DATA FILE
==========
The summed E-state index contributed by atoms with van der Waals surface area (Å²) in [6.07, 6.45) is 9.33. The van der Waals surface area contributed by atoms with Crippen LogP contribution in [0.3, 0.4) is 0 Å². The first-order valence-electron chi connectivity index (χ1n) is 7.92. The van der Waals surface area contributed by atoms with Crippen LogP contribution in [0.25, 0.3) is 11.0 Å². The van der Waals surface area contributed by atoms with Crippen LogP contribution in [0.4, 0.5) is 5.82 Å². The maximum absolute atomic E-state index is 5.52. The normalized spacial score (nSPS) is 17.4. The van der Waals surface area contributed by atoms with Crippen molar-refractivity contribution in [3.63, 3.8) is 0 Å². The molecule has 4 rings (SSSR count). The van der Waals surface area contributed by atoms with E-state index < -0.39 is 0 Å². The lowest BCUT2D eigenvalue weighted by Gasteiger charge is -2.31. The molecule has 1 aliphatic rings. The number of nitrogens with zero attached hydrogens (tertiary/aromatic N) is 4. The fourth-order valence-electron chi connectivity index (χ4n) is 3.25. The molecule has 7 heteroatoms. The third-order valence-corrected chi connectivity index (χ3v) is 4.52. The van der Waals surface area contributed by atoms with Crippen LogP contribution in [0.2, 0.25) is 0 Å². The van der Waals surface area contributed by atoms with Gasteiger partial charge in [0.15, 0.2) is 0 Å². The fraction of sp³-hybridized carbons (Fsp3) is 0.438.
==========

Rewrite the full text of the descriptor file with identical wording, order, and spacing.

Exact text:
The summed E-state index contributed by atoms with van der Waals surface area (Å²) in [6.07, 6.45) is 9.33. The van der Waals surface area contributed by atoms with Crippen LogP contribution in [0.3, 0.4) is 0 Å². The first-order valence-electron chi connectivity index (χ1n) is 7.92. The van der Waals surface area contributed by atoms with Crippen LogP contribution in [0.25, 0.3) is 11.0 Å². The van der Waals surface area contributed by atoms with Crippen LogP contribution in [0.4, 0.5) is 5.82 Å². The maximum absolute atomic E-state index is 5.52. The normalized spacial score (nSPS) is 17.4. The van der Waals surface area contributed by atoms with Crippen molar-refractivity contribution in [3.63, 3.8) is 0 Å². The molecule has 4 rings (SSSR count). The van der Waals surface area contributed by atoms with E-state index < -0.39 is 0 Å². The lowest BCUT2D eigenvalue weighted by Gasteiger charge is -2.31. The molecule has 1 aliphatic rings. The number of nitrogens with zero attached hydrogens (tertiary/aromatic N) is 4. The fourth-order valence-electron chi connectivity index (χ4n) is 3.25. The molecule has 7 heteroatoms. The third-order valence-corrected chi connectivity index (χ3v) is 4.52. The van der Waals surface area contributed by atoms with Crippen LogP contribution in [0.2, 0.25) is 0 Å². The van der Waals surface area contributed by atoms with Gasteiger partial charge in [0.15, 0.2) is 0 Å². The fraction of sp³-hybridized carbons (Fsp3) is 0.438.